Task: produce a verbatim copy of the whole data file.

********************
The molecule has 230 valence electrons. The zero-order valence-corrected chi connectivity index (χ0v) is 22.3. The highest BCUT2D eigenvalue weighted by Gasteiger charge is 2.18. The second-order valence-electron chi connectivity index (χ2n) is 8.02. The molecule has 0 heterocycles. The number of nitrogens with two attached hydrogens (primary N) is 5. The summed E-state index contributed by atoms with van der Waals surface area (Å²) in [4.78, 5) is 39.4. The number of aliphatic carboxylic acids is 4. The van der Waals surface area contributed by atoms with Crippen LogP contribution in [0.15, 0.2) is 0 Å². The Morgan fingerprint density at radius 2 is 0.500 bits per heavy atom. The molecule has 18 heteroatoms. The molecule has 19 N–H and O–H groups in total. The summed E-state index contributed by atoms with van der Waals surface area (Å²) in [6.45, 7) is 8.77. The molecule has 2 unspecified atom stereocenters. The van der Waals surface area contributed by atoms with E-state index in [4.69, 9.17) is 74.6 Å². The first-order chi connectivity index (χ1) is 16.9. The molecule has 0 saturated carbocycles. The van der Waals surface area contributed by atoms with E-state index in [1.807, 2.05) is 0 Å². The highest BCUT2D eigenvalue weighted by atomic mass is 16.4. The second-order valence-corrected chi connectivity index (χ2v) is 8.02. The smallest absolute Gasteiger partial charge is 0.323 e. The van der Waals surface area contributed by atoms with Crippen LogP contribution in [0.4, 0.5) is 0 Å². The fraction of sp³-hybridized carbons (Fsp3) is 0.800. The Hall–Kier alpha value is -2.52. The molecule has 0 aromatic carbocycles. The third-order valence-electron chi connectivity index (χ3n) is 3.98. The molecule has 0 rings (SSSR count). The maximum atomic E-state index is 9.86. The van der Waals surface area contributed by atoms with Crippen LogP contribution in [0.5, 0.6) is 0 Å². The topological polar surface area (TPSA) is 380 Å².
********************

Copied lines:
The molecule has 230 valence electrons. The zero-order valence-corrected chi connectivity index (χ0v) is 22.3. The highest BCUT2D eigenvalue weighted by Gasteiger charge is 2.18. The second-order valence-electron chi connectivity index (χ2n) is 8.02. The molecule has 0 heterocycles. The number of nitrogens with two attached hydrogens (primary N) is 5. The summed E-state index contributed by atoms with van der Waals surface area (Å²) in [4.78, 5) is 39.4. The number of aliphatic carboxylic acids is 4. The van der Waals surface area contributed by atoms with Crippen LogP contribution in [0.15, 0.2) is 0 Å². The Morgan fingerprint density at radius 2 is 0.500 bits per heavy atom. The molecule has 18 heteroatoms. The molecule has 19 N–H and O–H groups in total. The summed E-state index contributed by atoms with van der Waals surface area (Å²) in [6.45, 7) is 8.77. The molecule has 2 unspecified atom stereocenters. The van der Waals surface area contributed by atoms with E-state index in [4.69, 9.17) is 74.6 Å². The first-order chi connectivity index (χ1) is 16.9. The molecule has 0 saturated carbocycles. The van der Waals surface area contributed by atoms with E-state index in [1.807, 2.05) is 0 Å². The highest BCUT2D eigenvalue weighted by atomic mass is 16.4. The second-order valence-corrected chi connectivity index (χ2v) is 8.02. The smallest absolute Gasteiger partial charge is 0.323 e. The van der Waals surface area contributed by atoms with Crippen LogP contribution in [0.4, 0.5) is 0 Å². The fraction of sp³-hybridized carbons (Fsp3) is 0.800. The Hall–Kier alpha value is -2.52. The molecule has 0 aromatic carbocycles. The third-order valence-electron chi connectivity index (χ3n) is 3.98. The molecule has 0 rings (SSSR count). The maximum atomic E-state index is 9.86. The van der Waals surface area contributed by atoms with Crippen LogP contribution in [0.5, 0.6) is 0 Å². The topological polar surface area (TPSA) is 380 Å².